Posts Tagged ‘baby’
There have been innumerable studies over the past few years about women returning to work after having a baby.
Some focus on the guilt that many women with babies feel when they have to leave their precious bundle for the first time; others look at the support they receive in the workplace.
Then there are the surveys that examine the adequacy or otherwise of maternity/paternity leave; the issue of parental leave and parent-friendly hours when the babies start school.
So, how did it make you feel when you read that the headmistress of private school St Mary’s Calne School, Wiltshire, returned to her desk just SEVEN hours after she had given birth to her third child?
Dr Helen Wright tells The Daily Mail (February 7, 2010) that she believed she was setting a good example by taking her hours-old daughter Jessica to the office with her.
“Most mothers want their daughters to have the exhilarating excitement of a career they love and the joy of a family,” she tells the paper.
“I have that and I want to show the girls at St Mary’s that that is not an impossible dream.”
But what example has she actually shown the girls, by returning to work so soon?
I have to admit to reading the report with a heavy heart, especially when she makes the remark: “Why can’t there be a third way – taking your baby to work with you?”
Now, I appreciate Dr Wright is cosseted in the world of private education, but is she honestly advocating that we all turn up to work with our babies, nappy bags and a truckload of toys?
I wouldn’t even dare ask the CBI, the Federation of Small Businesses, Chambers of Commerce – or the HSE for that matter – for their opinion on this nugget of wishful thinking.
Women have a difficult enough time anyway when it comes to returning to work after a few months’ away from the office.
A survey by The National Childbirth Trust in November last year revealed that 39 per cent of those questioned admitted they found going back to work after having a baby “difficult” or “very difficult”; 31 per cent claimed their relationship with their manager had deteriorated once their pregnancy had become known.
There is a raft of legislation and policies that protect women back into the workplace, but many of the 1,500 mothers who were surveyed said they still did not receive the support they needed.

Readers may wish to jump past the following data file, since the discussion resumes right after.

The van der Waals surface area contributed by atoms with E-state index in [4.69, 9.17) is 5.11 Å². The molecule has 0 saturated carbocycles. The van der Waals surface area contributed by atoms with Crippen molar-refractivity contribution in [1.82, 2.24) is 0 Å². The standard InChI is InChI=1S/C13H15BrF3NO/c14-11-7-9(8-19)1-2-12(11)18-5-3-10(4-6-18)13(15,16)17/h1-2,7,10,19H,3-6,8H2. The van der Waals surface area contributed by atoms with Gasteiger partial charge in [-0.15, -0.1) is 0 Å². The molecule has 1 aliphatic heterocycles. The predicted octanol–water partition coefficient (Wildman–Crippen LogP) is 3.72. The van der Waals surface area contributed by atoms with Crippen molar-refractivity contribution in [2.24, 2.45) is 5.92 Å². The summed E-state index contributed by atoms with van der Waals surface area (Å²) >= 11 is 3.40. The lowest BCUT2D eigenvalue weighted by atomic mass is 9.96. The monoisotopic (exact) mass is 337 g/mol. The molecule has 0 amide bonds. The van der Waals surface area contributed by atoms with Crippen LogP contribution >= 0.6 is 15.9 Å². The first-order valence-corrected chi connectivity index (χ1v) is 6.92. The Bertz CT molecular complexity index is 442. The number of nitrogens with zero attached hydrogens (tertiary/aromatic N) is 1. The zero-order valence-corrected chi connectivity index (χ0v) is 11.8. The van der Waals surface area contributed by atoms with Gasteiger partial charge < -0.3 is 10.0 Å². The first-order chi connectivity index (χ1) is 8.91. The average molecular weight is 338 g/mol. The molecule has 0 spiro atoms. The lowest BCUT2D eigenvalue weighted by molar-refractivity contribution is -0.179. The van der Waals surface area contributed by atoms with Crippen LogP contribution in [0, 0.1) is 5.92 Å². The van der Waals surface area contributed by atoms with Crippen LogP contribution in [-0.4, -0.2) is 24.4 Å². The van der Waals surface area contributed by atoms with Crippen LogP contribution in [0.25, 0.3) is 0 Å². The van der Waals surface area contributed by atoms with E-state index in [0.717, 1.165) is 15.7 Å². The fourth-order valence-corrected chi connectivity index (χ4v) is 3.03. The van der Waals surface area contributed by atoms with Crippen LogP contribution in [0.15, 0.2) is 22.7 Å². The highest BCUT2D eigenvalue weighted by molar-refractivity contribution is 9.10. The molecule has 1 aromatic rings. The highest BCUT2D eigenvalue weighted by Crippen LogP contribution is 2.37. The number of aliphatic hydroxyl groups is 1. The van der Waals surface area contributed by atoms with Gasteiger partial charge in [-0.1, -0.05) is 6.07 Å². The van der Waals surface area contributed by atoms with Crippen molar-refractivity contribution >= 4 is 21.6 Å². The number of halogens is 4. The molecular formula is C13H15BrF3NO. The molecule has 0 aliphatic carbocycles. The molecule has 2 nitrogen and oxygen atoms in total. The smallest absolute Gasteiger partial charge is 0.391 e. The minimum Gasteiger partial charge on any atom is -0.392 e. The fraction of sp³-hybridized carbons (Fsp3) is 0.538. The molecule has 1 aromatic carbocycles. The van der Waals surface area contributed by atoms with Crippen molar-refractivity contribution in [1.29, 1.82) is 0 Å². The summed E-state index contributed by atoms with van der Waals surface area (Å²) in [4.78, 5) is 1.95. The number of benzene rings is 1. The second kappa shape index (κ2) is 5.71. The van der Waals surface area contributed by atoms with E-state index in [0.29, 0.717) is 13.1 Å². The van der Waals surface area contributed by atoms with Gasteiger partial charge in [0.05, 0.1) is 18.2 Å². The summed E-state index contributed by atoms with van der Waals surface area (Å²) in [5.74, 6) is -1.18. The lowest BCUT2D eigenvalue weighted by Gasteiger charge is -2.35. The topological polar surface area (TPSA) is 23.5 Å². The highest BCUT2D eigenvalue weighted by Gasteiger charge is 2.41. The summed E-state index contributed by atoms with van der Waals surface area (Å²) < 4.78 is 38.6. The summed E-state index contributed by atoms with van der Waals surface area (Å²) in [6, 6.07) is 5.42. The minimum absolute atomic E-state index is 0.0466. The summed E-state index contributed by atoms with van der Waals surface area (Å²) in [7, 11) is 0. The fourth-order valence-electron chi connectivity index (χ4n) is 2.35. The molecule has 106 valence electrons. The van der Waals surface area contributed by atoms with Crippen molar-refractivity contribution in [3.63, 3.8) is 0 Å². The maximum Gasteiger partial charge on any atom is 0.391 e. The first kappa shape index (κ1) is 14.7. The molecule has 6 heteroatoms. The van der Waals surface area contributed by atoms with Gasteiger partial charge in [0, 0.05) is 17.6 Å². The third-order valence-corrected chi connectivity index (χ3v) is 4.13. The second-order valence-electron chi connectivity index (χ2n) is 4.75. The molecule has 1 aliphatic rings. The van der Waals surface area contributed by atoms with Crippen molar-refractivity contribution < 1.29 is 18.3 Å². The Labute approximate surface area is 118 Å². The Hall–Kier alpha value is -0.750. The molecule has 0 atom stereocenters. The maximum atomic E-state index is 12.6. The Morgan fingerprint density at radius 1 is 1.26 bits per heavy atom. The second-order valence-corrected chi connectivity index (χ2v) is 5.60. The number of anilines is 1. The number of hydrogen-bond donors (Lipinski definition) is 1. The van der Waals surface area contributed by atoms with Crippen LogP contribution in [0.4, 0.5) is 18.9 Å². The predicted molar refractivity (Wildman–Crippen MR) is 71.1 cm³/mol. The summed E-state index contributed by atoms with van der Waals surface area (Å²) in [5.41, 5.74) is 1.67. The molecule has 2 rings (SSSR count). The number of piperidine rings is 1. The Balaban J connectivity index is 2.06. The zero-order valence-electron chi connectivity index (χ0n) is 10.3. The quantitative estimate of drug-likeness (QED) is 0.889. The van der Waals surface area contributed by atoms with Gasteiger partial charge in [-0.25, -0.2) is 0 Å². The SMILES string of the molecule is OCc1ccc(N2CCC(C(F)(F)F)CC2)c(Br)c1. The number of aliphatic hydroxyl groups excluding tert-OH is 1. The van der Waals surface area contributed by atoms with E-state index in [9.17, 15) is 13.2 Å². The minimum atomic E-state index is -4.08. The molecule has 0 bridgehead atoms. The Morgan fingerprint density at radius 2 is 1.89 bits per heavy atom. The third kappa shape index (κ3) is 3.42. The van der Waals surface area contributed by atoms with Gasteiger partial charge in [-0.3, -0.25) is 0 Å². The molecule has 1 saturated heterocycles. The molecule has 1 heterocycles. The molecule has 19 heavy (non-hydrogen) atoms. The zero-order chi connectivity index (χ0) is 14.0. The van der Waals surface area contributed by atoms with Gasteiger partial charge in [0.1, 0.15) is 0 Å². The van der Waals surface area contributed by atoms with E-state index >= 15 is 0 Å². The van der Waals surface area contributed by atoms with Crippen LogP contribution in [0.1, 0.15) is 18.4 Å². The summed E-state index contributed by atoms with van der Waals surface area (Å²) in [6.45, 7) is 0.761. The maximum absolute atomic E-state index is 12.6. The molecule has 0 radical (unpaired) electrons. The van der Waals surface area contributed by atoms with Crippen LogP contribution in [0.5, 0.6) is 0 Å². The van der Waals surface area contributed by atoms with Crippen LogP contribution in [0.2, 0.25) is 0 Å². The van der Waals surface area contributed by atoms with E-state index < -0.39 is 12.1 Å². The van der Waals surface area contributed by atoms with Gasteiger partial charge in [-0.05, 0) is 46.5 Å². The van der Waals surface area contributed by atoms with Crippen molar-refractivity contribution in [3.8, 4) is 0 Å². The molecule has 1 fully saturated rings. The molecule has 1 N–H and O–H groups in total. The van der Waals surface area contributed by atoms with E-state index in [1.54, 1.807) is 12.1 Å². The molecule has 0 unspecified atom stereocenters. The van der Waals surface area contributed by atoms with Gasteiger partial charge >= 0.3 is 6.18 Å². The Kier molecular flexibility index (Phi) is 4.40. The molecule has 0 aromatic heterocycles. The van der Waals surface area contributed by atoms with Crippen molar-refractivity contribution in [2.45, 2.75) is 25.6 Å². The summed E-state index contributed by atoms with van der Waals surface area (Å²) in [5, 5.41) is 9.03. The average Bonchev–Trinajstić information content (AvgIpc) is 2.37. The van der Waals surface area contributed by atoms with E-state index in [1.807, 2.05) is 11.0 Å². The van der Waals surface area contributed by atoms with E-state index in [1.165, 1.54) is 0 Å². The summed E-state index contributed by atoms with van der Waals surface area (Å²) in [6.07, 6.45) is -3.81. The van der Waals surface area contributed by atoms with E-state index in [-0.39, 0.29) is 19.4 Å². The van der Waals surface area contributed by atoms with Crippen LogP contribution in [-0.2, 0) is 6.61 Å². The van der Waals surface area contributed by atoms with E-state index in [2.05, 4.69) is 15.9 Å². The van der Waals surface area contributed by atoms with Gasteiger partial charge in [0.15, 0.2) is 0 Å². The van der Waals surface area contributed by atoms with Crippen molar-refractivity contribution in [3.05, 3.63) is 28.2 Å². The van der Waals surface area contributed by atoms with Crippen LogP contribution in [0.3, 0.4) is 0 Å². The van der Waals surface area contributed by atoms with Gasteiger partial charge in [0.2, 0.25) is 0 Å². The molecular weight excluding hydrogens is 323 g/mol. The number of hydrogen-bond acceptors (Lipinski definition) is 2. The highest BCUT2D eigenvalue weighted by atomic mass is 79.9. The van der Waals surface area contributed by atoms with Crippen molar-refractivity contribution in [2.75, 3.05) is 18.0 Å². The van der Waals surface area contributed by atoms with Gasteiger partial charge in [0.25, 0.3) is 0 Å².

There is no easy solution to this: many women are happy to return to work full-time after having a child, while others may want to reduce their office hours or become a stay-at-home mother.
But Dr Wright has done nothing for women who are wracked with guilt over returning to work. We can’t all be super mums. Many of us are torn daily as we drop off our children at the schoolgate or nursery as we troop off to work, relying on others to pick them up at 3pm.
We might want our careers, but many of us (me included) have realised we cannot have it all. Something has to give for a while.
So, babies who face away from their parent/carer could find that their development is impeded.
Research published today by Dundee University, which worked with the National Literacy Trust (NLT) charity, found that babies who faced the person pushing them laughed more and were far likelier to chat and interact than those who faced the opposite direction.
According to Dr Suzanne Zeedyk, a researcher at the university, 2,722 parent-child pairs were observed in 54 areas across the UK, with a further 20 babies examined during a one-mile walk in Dundee.
She found that:
Ø Only one baby laughed while sitting in the “away facing” pram, while half of the babies laughed when facing the carer.
Ø The children’s average heart rate fell slightly when they were facing the carers and were twice as likely to fall asleep.
Ø Parents who faced their infants while walking them in a pram were more than twice as likely to talk to their child/
Ø But only 22 per cent of adults who were observed for the study were seen chatting to the babies.
Dr Zeedyk said that the babies who faced away from the carer were more likely to feel stressed and “emotionally impoverished”.
“If babies are spending significant amounts of time in a baby buggy that undermines their ability to communicate easily with their parent, at an age when the brain is developing more than it will ever again in life, then this has to impact negatively on their development,” she told the BBC.
“Our experimental study showed that, simply by turning the buggy around, parents’ rate of talking to their baby doubled.
“Our data suggests that for many babies today, life in a buggy is emotionally impoverished and possibly stressful. Stressed babies grow into anxious adults.”
The surprising thing about this study us that anyone should be surprised.
Surely it stands to reason that if your child is looking away from the main carer (who can also looked detached from the whole parenting situation or who are too busy on their mobile phones) then there will be no interaction.
Buggies are low down and children aren’t able to see what’s going on properly anyway. It must be incredibly daunting for them to see a sea of legs, bags and occasional cigarette flying around the place.
Whether the statistics are meaningful or not, it might serve as a notice to parents of infants when they choose their prams and buggies.
Do you want to look at your child? Talk about your surroundings when you are out and about? Just babble inanely together? Even if they are only a day or two old, you can still – and must – chat to your child. Which mother-to-be didn’t talk to their bump? Why should it stop when the child is born? Your voice is comforting. It makes the baby feel safe.
You cannot talk properly when you are a few feet higher and behind them, just pushing them around. (Anyway, it hurts your back to keep bending down to chat.)
Communication is vital. Enjoy long walks, facing each other, and enjoy chatting to your baby. Heck, they soon grow up and the time with them as babies is incredibly precious!